for National Geographic News
A team of scientists in California has restored the eyes of two Chilean mummies and plans to use them to investigate ancient diseases.
One eye came from the mummified remains of a two-year-old boy who died a thousand years ago. The other eye belongs to a 23-year-old woman who died about 750 years ago. Both bodies were naturally preserved in Chile's arid Atacama Desert.
The mummy tissues resemble freeze-dried material and lack the chemical preservatives used in Egyptian mummies, said William Lloyd, an ophthalmologist at the University of California at Davis Medical School who is leading the restoration.
Huck Holz, one of Lloyd's colleagues at the school, convinced Lloyd to pursue the project after he read a profile of Arthur Aufderheide in the May 16 issue of the New Yorker magazine.
Aufderheide is a renowned paleopathologista scholar of ancient diseasesat the University of Minnesota at Duluth. He salvages and studies mummy organs from around the world.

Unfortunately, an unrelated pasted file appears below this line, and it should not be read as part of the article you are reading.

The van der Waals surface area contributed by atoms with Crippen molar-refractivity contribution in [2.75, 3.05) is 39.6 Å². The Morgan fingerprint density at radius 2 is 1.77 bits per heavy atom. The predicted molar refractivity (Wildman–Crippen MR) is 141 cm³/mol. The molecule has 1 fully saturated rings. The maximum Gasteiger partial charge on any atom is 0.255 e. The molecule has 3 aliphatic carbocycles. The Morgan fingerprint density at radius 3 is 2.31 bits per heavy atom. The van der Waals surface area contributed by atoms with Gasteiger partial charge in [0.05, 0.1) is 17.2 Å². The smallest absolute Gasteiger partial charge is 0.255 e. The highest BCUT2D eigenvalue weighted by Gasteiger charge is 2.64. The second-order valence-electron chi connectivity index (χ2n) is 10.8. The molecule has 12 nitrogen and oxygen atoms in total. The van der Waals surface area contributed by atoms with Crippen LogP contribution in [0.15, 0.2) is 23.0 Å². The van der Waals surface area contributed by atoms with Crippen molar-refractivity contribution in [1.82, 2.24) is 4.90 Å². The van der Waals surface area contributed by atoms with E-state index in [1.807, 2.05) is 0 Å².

In the magazine profile, Aufderheide said he had conducted the original autopsy on the mummies and was saving the eyes for the right investigator.
Holz thought Lloyd had the right experience for the task and persuaded him to contact Aufderheide.
"It sounded like they had lots of experience, so I agreed to work with them," Aufderheide said.
Earlier this month the mummified eyeballs arrived at Lloyd's lab. "They looked like a cheese doodlevery lightweight, very delicate," he said.
"[Last] Monday we began the process of attempting to bring these ancient specimens into the 21st century, so we can use modern pathology methods to examine them," he said.
The first step in the process is rehydration of the dried-up cells. When the team started, the eyes had a dry and brittle texture. Now they are restored to nearly the size and consistency of normal human eyes, Lloyd said.
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